Though languages can differ in vocabulary, grammar, and other properties, one thing that remains the same across all human languages, whether they are spoken out loud, written down in symbols, or signed, is that they are sequential. Let’s imagine that we really could teach humans to communicate using the heptapods’ holistic logograms. Could it really change how we think?
Looking forwards (and backwards)
It seems preposterous to claim that using a different linguistic system could allow us to know the future. There’s too much uncertainty in how others (let alone how we ourselves) might act. But as language scientists suggest, the idea of prediction on the scale of a few hundred milliseconds, or even a few seconds, isn’t laughable at all. And indeed, our brains must plan out our physical actions (speech acts, grasping for an object) prior to the actions themselves.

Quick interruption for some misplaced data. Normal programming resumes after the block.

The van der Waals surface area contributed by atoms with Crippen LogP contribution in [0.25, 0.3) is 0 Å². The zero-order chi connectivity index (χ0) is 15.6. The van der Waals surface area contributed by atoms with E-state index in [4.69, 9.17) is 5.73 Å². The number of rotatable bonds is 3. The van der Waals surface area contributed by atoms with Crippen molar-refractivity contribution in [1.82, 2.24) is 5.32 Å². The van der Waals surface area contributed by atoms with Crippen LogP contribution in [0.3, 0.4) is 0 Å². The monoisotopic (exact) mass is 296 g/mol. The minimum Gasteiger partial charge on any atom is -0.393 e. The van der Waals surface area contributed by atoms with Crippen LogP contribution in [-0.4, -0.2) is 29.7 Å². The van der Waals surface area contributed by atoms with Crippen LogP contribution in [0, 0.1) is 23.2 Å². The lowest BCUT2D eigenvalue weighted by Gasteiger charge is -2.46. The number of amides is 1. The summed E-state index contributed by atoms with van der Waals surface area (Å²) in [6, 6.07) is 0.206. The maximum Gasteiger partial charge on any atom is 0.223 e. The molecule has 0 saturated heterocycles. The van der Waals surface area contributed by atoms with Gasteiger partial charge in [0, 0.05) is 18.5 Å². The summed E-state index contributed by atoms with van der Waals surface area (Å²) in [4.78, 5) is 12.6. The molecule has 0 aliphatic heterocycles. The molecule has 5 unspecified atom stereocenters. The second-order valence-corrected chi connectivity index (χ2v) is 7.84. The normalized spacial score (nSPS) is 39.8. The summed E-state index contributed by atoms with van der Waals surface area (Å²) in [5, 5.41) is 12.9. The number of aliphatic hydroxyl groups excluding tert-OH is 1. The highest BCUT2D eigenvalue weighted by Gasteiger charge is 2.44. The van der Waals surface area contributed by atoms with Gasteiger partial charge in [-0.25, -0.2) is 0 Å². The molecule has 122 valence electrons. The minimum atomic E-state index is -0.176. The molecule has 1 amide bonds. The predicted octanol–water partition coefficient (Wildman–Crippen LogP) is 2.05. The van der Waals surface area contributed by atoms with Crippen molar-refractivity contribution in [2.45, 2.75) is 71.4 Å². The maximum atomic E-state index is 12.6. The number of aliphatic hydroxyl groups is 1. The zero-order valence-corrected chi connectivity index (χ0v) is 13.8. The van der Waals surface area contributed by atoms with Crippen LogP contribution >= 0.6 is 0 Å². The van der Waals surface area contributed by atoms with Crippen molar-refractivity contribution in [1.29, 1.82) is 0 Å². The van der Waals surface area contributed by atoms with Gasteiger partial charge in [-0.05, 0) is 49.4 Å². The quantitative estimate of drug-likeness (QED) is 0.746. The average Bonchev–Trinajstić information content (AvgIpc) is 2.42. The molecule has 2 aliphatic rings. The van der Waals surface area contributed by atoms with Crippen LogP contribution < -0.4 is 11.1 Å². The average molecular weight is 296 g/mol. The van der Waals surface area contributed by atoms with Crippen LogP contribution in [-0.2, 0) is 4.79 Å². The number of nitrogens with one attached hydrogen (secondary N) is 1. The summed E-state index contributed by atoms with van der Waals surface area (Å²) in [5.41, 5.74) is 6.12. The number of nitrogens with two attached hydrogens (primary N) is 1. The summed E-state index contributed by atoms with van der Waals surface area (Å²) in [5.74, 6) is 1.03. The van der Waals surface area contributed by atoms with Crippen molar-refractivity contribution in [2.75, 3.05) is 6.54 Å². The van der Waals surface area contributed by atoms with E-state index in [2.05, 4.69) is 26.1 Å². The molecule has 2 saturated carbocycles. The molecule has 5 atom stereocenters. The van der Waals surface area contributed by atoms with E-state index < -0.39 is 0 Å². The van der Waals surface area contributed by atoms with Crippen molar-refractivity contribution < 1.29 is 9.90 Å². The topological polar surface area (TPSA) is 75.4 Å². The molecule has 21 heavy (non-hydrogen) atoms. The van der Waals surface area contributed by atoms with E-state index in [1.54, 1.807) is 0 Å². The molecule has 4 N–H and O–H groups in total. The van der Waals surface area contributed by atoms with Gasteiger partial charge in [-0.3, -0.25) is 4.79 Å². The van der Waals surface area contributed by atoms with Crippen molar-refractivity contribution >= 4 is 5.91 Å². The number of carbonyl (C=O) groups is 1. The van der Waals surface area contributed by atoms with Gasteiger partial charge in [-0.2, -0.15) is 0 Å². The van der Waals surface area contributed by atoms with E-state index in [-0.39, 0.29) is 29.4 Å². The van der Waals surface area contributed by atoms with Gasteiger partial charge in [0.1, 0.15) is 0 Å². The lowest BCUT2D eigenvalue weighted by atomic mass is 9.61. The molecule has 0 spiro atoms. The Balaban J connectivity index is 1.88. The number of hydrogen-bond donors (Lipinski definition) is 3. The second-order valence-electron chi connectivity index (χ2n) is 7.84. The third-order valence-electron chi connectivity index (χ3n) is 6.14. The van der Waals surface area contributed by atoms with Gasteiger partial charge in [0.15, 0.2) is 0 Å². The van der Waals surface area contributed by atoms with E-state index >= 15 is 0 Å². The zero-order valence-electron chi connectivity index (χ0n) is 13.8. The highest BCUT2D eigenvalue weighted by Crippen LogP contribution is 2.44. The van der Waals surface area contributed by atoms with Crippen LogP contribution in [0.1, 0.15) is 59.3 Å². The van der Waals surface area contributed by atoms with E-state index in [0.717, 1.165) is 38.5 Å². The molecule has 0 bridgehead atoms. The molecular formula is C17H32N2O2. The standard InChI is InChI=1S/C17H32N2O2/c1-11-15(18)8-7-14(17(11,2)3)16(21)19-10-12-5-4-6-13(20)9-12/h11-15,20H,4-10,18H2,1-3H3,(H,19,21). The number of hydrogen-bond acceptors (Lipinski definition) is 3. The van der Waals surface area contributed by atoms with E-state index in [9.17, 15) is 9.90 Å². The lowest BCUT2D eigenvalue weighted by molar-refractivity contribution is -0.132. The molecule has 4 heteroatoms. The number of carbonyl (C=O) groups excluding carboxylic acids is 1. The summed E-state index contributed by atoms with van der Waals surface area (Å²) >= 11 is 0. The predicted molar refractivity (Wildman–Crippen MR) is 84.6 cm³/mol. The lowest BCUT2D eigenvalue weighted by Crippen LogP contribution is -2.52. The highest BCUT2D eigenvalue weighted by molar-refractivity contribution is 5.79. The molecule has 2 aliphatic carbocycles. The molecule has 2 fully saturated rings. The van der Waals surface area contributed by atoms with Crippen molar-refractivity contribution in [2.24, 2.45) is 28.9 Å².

Imagine that instead of the scale of milliseconds, the resolution of our perception of time expanded to the scale of a few decades. Or as Louise from The Story of Your Life puts it:
“Occasionally… I experience past and future all at once; my consciousness becomes a half-century-long ember burning outside time. I perceive—during those glimpses—that entire epoch as a simultaneity.”
In The Story of Your Life, the idea not of predicting, but of purposefully enacting, one’s life events evokes ideas of determinism (perhaps pessimistically) but also of mindfulness (perhaps more optimistically). And the ambiguity between two world views—one of direction and causality, and the other of a larger-picture harmony—is hard to reconcile.